At this point, it seems appropriate to talk a little about the roads in Iceland. There is one main, paved road that circles the country, with other paved roads leading to significant towns. The rest go from packed dirt to those categorized as “F” roads, which contain a variety of dips, holes, rocks and streams. This is why we needed the four-wheel-drive vehicle.
We live in Texas, which is about as flat as you can get. If you drive off the road, you’ll fall a maximum of about four feet. In Iceland, if you drive off some of the roads, you’ll fall to your death!
The roads are, by our standards, narrow. On the good side, there is very little traffic.
I am sure that those who drive it all the time have no problem, but the road to Siglufjörður in dense fog was an experience in itself!
The herring museum is an old building containing remnants of the herring trade, which died out about 50 years ago. I wanted to get an idea about the number of visitors they had each day, since we were the only ones there. The attendant said they averaged 10 to 15.
Next we were off to Goðafoss. A huge amount of water flows over these 12-meter-high falls.
Sod houses at Hólar.
The waterfalls in Iceland are like no others we have seen. Not only are they huge, they are glacier fed. As a result, the water is a milky gray.
What struck us most was the fact you could go right to the edge of the falls. It was refreshing to see that visitors have complete access to the falls. Apparently, lawyers have not yet discovered Iceland.
We passed part of Lake Mývatn on the way to Akureyri, but the rain and fog prevented us from taking pictures of the many small islands that studded the lake.
After an overnight at Hotel Reykjahlid, we left Mývatn and headed toward the Hverfell geothermal area. It was not crowded, and we felt like we had the place to ourselves.
The whole area was one large geothermal basin, with red, yellow and brown sand and rocks covering the ground. The mountains looked as if somebody had painted them various colors, and every now and then a wisp of steam would emerge from a small mound of earth.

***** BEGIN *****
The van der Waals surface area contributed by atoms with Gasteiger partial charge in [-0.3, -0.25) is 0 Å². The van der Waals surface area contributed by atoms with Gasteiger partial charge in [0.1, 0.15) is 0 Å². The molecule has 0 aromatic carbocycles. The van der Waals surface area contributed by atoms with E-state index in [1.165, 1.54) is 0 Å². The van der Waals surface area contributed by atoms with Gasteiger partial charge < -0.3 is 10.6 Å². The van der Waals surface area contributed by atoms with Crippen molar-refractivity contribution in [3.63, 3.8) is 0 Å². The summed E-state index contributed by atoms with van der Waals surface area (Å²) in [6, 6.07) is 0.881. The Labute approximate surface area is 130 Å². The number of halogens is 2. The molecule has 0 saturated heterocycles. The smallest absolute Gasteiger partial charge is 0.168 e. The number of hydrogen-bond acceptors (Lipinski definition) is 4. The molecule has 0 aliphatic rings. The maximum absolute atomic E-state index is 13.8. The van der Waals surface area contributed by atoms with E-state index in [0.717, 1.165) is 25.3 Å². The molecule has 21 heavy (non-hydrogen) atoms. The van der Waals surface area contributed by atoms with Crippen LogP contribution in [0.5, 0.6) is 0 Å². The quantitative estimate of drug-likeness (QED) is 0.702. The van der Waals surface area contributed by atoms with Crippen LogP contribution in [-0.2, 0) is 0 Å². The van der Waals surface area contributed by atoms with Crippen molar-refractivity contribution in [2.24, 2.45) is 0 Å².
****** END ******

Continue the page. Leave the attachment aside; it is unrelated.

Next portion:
If you are looking for tourist attractions in Iceland, you might be disappointed, but if you are looking for beautiful scenery and a very laid-back atmosphere, this is the place for you. The towns are small — some have only one hotel — and the places of interest are far apart. It is the land, itself, that is the draw.
Jökulsárgljúfur (okay, you try to pronounce that!) canyon, big enough to house a small city, is something to see. It is believed that two catastrophic floods caused by volcanic eruptions that melted portions of a glacier — the second occurring about 2,500 years ago — created Jökulsárgljúfur in just a matter of days. I stood there and tried to imagine the immense amount of water required to carve the sharp, clean cliffs in such a short time.
His mother had a very worried look on her face.
Then it was on to the Fosshótel in Húsavík. We stopped in a little store and asked for directions to the hotel. As it turned out, the lady behind the counter used to own the place and knew exactly where it was. After a few short blocks, we were there.
That afternoon we boarded a small boat to go looking for whales. Early on we saw a minke whale for about two seconds, but the rest of the time was spent braving the cold wind and rain.
The fairly strong winds had raised the seas and, although I liked it, it made crossing from one side of the boat to the other a challenge. I don’t think I have held hands with so many complete strangers in my life, but that was the only way to reach the other side without ending up in their laps!
It was a good trip and was fun, but actually seeing a whale or two would have been nice — not that the boat captain didn’t try.
The next morning we went to Vahrmalið, where we had scheduled a three-hour horseback ride. Icelanders are very proud of their horses, which are descended from the original stock brought by the Vikings.